Classification of Homes
Residential facilities are provided for aged people who, for personal, social, health or other reasons, can no longer live alone or with their families. According to the level of care and assistance required by the residents and the type prescribed for the purpose of Section 8(4)(c) of the Residential Care Homes (Elderly Persons) Ordinance, a residential care home for the elderly may be classified as :
(a) a care-and-attention home; or
(b) an aged home; or
(c) a self-care hostel.
Definition of Types of Homes
Under Section 3 of the Residential Care Homes (Elderly Persons) Regulation:
(a) A ‘care-and-attention home’ means an establishment providing residential care, supervision and guidance for persons who have attained the age of 60 years and who are generally weak in health and are suffering from a functional disability to the extent that they require personal care and attention in the course of daily living activities but do not require a high degree of professional medical or nursing care.
(b) An ‘aged home’ means an establishment providing residential care, supervision and guidance for persons who have attained the age of 60 years and who are capable of observing personal hygiene but have a degree of difficulty in performing household duties related to cleaning, cooking, laundering, shopping and other domestic tasks.
(c) A ‘self-care hostel’ means an establishment providing residential care, supervision and guidance for persons who have attained the age of 60 years and who are capable of observing personal hygiene and performing household duties related to cleaning, cooking, laundering, shopping and other domestic tasks.
Classification of Mixed Homes
Some residential care homes for the elderly provide more than one class of care for their residents. For example, some aged homes are established with care-and-attention units. Likewise, some aged homes also provide self-care hostel places.
In classifying a mixed home (namely, homes with care-and-attention cum aged home places, homes with care-and-attention cum self-care places, homes with aged home cum self-care places, homes with care-and-attention cum aged home cum self-care places), the “majority rule” will apply. For example, a home with care-and-attention cum aged home places with over 50% of its residents being in need of care-and-attention care is classified as a care-and attention home. In case of equal distribution of places in the two sections, e.g. 50% care-and-attention places and 50% aged home places, the home will be classified as the one that requires a higher level of care (i.e. a care-and attention home in this case). This is to ensure that the well-being of the residents are protected.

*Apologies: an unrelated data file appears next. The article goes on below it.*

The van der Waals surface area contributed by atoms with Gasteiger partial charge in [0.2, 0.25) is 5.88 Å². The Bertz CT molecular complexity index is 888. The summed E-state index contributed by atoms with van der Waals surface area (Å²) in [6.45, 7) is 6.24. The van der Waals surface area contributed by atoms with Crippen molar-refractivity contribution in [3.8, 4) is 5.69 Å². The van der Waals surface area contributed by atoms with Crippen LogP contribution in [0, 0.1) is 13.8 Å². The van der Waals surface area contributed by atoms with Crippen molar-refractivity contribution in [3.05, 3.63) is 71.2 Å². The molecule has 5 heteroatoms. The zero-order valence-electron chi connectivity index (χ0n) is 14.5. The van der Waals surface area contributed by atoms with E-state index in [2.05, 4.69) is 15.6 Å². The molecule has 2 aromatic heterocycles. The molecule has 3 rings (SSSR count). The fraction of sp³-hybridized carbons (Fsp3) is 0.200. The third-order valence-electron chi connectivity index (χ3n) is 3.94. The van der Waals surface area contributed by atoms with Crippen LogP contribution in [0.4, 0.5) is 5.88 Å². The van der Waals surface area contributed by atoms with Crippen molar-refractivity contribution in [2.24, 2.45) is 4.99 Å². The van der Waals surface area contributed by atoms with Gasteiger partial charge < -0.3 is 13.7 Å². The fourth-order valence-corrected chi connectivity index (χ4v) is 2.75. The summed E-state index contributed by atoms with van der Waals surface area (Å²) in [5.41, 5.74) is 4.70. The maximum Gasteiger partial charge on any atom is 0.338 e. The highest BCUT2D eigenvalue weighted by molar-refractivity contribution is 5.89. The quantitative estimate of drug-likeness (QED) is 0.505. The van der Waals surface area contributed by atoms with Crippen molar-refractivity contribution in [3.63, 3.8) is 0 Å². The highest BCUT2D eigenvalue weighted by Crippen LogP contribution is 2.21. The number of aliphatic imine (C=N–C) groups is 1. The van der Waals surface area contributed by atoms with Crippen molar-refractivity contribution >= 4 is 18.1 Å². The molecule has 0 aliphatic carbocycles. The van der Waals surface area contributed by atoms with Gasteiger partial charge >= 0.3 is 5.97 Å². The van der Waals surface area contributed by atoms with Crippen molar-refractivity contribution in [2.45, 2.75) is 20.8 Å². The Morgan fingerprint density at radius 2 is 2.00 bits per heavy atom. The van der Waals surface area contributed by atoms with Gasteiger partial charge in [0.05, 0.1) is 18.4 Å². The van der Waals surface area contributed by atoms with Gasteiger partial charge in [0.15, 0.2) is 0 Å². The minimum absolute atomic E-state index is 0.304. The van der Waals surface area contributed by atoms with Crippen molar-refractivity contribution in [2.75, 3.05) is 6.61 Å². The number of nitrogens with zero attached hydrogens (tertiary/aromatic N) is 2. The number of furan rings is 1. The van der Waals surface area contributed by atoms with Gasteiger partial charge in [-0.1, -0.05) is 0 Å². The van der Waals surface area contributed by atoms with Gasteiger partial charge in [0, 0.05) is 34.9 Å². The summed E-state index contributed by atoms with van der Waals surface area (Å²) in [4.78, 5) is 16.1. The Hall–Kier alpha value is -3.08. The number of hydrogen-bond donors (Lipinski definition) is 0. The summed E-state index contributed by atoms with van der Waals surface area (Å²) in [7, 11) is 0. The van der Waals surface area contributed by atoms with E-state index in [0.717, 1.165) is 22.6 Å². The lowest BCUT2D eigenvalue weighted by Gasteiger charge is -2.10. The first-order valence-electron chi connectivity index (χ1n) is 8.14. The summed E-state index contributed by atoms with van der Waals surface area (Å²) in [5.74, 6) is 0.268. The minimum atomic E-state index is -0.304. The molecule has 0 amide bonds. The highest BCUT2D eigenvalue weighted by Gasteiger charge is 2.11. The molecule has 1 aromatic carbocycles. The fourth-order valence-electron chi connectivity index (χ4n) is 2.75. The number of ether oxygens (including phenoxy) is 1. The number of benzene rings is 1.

In a home with three types of care (namely, care-and-attention care, aged home care and hostel care), a modified majority rule will apply. Such a home will only be classified as either a care-and-attention home or aged home, it would not be appropriate to classify such a home as a self-care hostel, irrespective of the number of self-care places. This is to ensure that elderly residents receive a proper level of care. In classifying such a home, the number of aged home places in the home will first be added to the number of self-care places. This total will then be compared with the number of care and- attention places. The home will be classified as either a care-and attention home or an aged home according to the majority rule.
The principle of universal design aims to create a built environment that is accessible for as much of the population as possible, and for as much of their lives as possible. It is partially rooted in design for handicapped individuals; one of the grandfathers of universal design, Selwyn Goldsmith, was the first to create a dropped curb for wheelchairs.
However, universal design principles also support those who would like to age in place. Universally designed multi-generational house plans are gaining popularity because today’s long life expectancy means more of us will be around longer, and we often have living parents even when we are old ourselves.
Rather than designing a home for different stages in your life, such as drafting house plans for seniors separately from house plans for young couples, today’s designers attempt to accommodate all stages and possible changes in lifestyle in the same design. With this approach, “retirement house plans ” may also be perfect for younger generations and can prevent you from having to move home later on. A few thoughtful features throughout the home create universal access for all individuals.
Those who select multi-generational house plans enjoy a few additional benefits. First, if you have a universally designed home, the functional spaces of the house are able to adapt with your changing lifestyle, so you can stay in your home longer. (Few among us actually look forward to the prospect of entering a live-in nursing facility.) Moreover, multi-generational home designs fetch an increased price on the housing market because more and more people want their homes to incorporate space for extended family, which may not be available in universal retirement house plans. Universal design is also universally appealing, it seems. The icing on the cake is that multi-generational house plans are also eco-friendly, since their design will be relevant for longer, meaning there will be less need for remodeling, or moving.
If you’d like your house plans to double as house plans for seniors, consider the following list of age-in-place design elements.